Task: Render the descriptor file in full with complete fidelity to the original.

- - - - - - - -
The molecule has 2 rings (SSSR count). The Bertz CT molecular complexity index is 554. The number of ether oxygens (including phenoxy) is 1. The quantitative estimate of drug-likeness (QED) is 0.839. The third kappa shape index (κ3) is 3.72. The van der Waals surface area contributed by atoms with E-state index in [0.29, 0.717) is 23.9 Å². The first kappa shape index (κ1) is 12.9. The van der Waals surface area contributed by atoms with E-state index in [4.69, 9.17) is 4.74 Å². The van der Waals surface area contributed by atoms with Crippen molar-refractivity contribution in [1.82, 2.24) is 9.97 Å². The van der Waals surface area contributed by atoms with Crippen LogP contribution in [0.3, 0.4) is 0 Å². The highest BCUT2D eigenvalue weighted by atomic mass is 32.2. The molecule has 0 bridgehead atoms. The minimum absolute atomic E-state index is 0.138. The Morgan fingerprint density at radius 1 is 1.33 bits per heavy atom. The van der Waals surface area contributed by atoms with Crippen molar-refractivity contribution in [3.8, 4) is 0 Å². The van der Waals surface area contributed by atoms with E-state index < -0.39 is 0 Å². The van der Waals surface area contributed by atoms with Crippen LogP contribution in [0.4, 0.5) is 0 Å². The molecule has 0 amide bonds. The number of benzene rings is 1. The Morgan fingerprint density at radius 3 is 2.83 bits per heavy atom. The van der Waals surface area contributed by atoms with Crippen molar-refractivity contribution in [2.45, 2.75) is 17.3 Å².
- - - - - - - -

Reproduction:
The molecule has 2 rings (SSSR count). The Bertz CT molecular complexity index is 554. The number of ether oxygens (including phenoxy) is 1. The quantitative estimate of drug-likeness (QED) is 0.839. The third kappa shape index (κ3) is 3.72. The van der Waals surface area contributed by atoms with E-state index in [0.29, 0.717) is 23.9 Å². The first kappa shape index (κ1) is 12.9. The van der Waals surface area contributed by atoms with E-state index in [4.69, 9.17) is 4.74 Å². The van der Waals surface area contributed by atoms with Crippen molar-refractivity contribution in [1.82, 2.24) is 9.97 Å². The van der Waals surface area contributed by atoms with Crippen LogP contribution in [0.3, 0.4) is 0 Å². The highest BCUT2D eigenvalue weighted by atomic mass is 32.2. The molecule has 0 bridgehead atoms. The minimum absolute atomic E-state index is 0.138. The Morgan fingerprint density at radius 1 is 1.33 bits per heavy atom. The van der Waals surface area contributed by atoms with Crippen molar-refractivity contribution in [3.8, 4) is 0 Å². The van der Waals surface area contributed by atoms with E-state index < -0.39 is 0 Å². The van der Waals surface area contributed by atoms with Crippen LogP contribution in [0.4, 0.5) is 0 Å². The molecule has 0 amide bonds. The number of benzene rings is 1. The Morgan fingerprint density at radius 3 is 2.83 bits per heavy atom. The van der Waals surface area contributed by atoms with Crippen molar-refractivity contribution in [2.45, 2.75) is 17.3 Å².